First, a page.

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The Pines

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Will pushes up to lean against the headboard, encouraging Hannibal to scoot back as well. “I’ve noticed: Even when you’re gentle you aren’t gentle.”

“Are you referring to…” instead of finding crude words, he kisses Will’s shoulder, not breaking eye contact.

“No, no,” Will chuckles with a big smile that’s becoming more and more an identifying trait of his. “I guess I expected knowing you in the private world without some shared professional obsession with… each other… I thought you’d be less, I don’t know –”

“Cold? Distant?” Hannibal finishes. He’s been accused of such.

Intense.” He sees the other man’s face scrunch, trying to gather why that would be a bad thing. “It’s not destructive to me, just – disarming .” 

“And you feel the need to be armed around me.”

“Of course I do!” He laughs loudly, knowing Hannibal would find it amusing. “I just feel… you never put your strength down.”

“I think what you’re describing is our both being men,” Hannibal pokes at Will’s lack of coordination in relationships and sexuality.

“Oh, please, you know your severity isn’t from something so plain as gender. You have to know your charm has nothing to do with any feeling of familiarity you offer people.”

“I’m an attractive man. I know this. I’m seen as exotic almost everywhere I go. I know this,” Hannibal states this matter-of-factly, seeing no point in skirting around the classic ingredients for high society success.

“But you’re not exotic because of your nationality alone. I doubt many people have met someone so obviously hot-blooded below such a - a reptilian chill. Your ‘charm’, Hannibal, is because, y’know… you invite questions.” Will smiles again feeling actual joy from the opportunity for psychoanalysis again (without being the subject of it).

“Not many people have worked so hard to break through my alleged mysteries, Will. I’m afraid you may be projecting your initial impressions of me onto the world.”

“Maybe I was just the best at it. I knew how to meet you.” Looking at Hannibal’s less whimsical expression, he confirms, “you don’t like that you’re knowable.”

“For people like you and I – we will always be meeting each other. I may never stop meeting you.”

“That might be too esoteric for me.”

“No it isn’t.” Hannibal leans an elbow on his blanketed knee to turn to look directly at Will. “As long as we live, we will keep meeting new forms of ourselves. And of each other.”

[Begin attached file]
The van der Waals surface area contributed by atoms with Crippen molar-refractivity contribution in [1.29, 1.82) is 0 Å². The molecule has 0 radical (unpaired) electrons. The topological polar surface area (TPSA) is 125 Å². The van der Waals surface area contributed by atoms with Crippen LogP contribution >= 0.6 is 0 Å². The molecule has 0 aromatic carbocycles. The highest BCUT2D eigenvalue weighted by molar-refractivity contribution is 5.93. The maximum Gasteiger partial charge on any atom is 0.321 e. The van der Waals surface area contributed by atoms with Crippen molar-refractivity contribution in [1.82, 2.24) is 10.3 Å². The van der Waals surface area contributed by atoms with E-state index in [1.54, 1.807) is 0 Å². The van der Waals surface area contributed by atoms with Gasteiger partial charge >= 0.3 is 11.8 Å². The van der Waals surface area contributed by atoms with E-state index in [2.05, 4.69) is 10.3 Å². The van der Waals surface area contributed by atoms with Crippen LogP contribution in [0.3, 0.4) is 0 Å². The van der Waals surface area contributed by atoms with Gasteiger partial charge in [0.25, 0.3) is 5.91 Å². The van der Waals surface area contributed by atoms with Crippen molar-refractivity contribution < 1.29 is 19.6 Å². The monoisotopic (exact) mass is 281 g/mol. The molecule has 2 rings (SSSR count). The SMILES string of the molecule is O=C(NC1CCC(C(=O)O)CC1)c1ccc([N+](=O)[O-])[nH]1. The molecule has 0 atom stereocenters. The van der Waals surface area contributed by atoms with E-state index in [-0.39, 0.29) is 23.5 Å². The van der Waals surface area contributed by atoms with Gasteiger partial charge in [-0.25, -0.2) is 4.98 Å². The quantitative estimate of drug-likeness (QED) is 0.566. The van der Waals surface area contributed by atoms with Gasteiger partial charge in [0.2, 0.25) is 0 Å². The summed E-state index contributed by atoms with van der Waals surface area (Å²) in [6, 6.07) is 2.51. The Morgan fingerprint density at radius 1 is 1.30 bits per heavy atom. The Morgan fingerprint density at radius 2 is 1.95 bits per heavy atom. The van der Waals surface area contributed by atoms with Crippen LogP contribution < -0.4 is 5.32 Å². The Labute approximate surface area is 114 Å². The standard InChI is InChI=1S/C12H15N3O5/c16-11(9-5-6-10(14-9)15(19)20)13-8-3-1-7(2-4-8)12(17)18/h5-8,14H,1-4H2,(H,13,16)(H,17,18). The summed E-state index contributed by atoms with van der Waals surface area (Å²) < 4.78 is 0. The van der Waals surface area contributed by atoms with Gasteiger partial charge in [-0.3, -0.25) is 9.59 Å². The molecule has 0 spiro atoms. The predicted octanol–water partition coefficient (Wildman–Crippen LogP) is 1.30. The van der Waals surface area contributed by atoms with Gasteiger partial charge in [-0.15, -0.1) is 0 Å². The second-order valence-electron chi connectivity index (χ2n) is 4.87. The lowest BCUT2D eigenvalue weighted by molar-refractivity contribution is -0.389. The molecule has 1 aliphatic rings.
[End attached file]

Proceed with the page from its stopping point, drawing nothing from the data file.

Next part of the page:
Will leans in and hovers his lips in front of the older man’s. “You just don’t like that you’re knowable.” He kisses him with a small peck before shuffling to the kitchen to make breakfast.


“Will. I have to ask.” Hannibal waits for Will to look up from his oatmeal and to realize this was a put-your-spoon-down question. “You planned for us both to die. Did you have any imagination of what would happen if we both survived?”

It isn’t the first time they’ve discussed that night, but Will still feels sheepish. “I… didn’t think it was possible.”

“You began that evening together saying – in so many words – that you’d die if it meant I was dead.”

“I had to.” Will picks up his spoon again but just to hold it in his fist. “Die, I mean. I knew what I was becoming and I had to kill it.”

“And did you?”

“Did I die?”

“Did you kill the part of you that you couldn’t be – wouldn’t be – and surrender to the rest?” Hannibal doesn’t hide his awareness of what part actually died in the ocean.

“Nothing so poetic on purpose. I assumed you’d die, Hannibal. But if you lived , which you have a knack for, and it was me instead, I wouldn’t want to make you live without me.”

“Tabling your veiled narcissism for the moment,” Hannibal affectionately and gratefully smiles, “I want to know. Is it dead?”

“I did kill the small part of me that wasn’t convinced I wanted this – if that’s what you’re worried about.”

“No, that’s what you’re worried about,” Hannibal watches Will resume eating and continues, seeming to interrupt himself, ”I like to think neuroplasticity works for the soul as well. Like a lobotomy. You take the bit out that hurts you and then the lost parts’ necessary workings soon twitch alive again in the remaining. In this case, it’s not your motor function, but your peace. You feel you’ve extracted all your chances for peace in a compromise for your thrill. But the peace will fill in again. In the negative space.”

“I feel peace here.”

“You feel bored here.” Hannibal resumes breakfast, folding the oatmeal over to find the bites left warm. “Not the same thing.”

“You know, you prod so much at me, doctor, I think it’s you that’s unconvinced.”

“I just want you to be happy.” Hannibal says this openly, shedding any pretense of psychiatric interest. “With me.”

Will usually likes to see the other man succumb to mundane human life, when he shows an obvious psychology developed somewhere between his primal hunger and his intellectual musings. This insecurity, however, Will finds disturbing. Likely because it asks him to be just as vulnerable. He scoots his hand forward to reach out to Hannibal. “I am everything with you.”

Hannibal, feeling overwhelming relief, responds largely, “I am everything with you as well.”




As they clean their bowls in the two compartment kitchen sink, Hannibal kisses the back of Will’s bent neck and Will turns to face him. 

Hannibal bluntly pokes, “do you feel punished by the universe for loving me?”

“When did I say that I loved you?”